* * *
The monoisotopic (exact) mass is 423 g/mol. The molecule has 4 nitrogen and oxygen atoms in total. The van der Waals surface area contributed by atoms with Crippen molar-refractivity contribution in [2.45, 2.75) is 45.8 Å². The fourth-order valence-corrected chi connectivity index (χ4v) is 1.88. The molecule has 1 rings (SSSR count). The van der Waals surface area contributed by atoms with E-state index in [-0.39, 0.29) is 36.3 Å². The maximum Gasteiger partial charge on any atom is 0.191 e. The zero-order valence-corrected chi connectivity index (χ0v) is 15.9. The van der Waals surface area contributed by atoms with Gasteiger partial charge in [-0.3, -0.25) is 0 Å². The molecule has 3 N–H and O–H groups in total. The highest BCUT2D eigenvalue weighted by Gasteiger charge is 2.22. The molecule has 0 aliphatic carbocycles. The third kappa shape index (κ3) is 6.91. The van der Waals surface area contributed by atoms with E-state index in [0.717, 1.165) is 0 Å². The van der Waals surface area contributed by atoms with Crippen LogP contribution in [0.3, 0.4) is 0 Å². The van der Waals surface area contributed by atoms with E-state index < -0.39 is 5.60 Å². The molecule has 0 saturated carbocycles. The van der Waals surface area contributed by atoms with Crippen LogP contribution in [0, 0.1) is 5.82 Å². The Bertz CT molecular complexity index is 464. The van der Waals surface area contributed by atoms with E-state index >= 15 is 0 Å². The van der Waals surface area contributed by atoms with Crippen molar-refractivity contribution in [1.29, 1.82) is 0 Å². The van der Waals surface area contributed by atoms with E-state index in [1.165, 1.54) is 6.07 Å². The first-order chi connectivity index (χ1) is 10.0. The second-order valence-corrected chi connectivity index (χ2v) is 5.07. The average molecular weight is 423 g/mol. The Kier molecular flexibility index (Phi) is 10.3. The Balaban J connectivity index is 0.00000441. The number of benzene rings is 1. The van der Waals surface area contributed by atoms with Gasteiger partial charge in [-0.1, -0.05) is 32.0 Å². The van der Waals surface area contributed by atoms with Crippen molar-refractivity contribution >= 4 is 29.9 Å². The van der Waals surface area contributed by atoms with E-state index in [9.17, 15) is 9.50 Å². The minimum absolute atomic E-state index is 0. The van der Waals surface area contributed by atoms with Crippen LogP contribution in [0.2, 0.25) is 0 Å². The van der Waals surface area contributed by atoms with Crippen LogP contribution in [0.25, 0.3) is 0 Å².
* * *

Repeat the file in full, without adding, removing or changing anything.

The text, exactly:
The monoisotopic (exact) mass is 423 g/mol. The molecule has 4 nitrogen and oxygen atoms in total. The van der Waals surface area contributed by atoms with Crippen molar-refractivity contribution in [2.45, 2.75) is 45.8 Å². The fourth-order valence-corrected chi connectivity index (χ4v) is 1.88. The molecule has 1 rings (SSSR count). The van der Waals surface area contributed by atoms with E-state index in [-0.39, 0.29) is 36.3 Å². The maximum Gasteiger partial charge on any atom is 0.191 e. The zero-order valence-corrected chi connectivity index (χ0v) is 15.9. The van der Waals surface area contributed by atoms with Gasteiger partial charge in [-0.3, -0.25) is 0 Å². The molecule has 3 N–H and O–H groups in total. The highest BCUT2D eigenvalue weighted by Gasteiger charge is 2.22. The molecule has 0 aliphatic carbocycles. The third kappa shape index (κ3) is 6.91. The van der Waals surface area contributed by atoms with E-state index in [0.717, 1.165) is 0 Å². The van der Waals surface area contributed by atoms with Crippen LogP contribution in [0.3, 0.4) is 0 Å². The van der Waals surface area contributed by atoms with E-state index < -0.39 is 5.60 Å². The molecule has 0 saturated carbocycles. The van der Waals surface area contributed by atoms with Crippen LogP contribution in [0, 0.1) is 5.82 Å². The Bertz CT molecular complexity index is 464. The van der Waals surface area contributed by atoms with E-state index >= 15 is 0 Å². The van der Waals surface area contributed by atoms with Crippen molar-refractivity contribution in [1.29, 1.82) is 0 Å². The van der Waals surface area contributed by atoms with E-state index in [1.165, 1.54) is 6.07 Å². The first-order chi connectivity index (χ1) is 10.0. The second-order valence-corrected chi connectivity index (χ2v) is 5.07. The average molecular weight is 423 g/mol. The Kier molecular flexibility index (Phi) is 10.3. The Balaban J connectivity index is 0.00000441. The number of benzene rings is 1. The van der Waals surface area contributed by atoms with Gasteiger partial charge in [-0.1, -0.05) is 32.0 Å². The van der Waals surface area contributed by atoms with Crippen molar-refractivity contribution >= 4 is 29.9 Å². The van der Waals surface area contributed by atoms with E-state index in [9.17, 15) is 9.50 Å². The minimum absolute atomic E-state index is 0. The van der Waals surface area contributed by atoms with Crippen LogP contribution in [0.2, 0.25) is 0 Å². The van der Waals surface area contributed by atoms with Crippen LogP contribution in [0.25, 0.3) is 0 Å².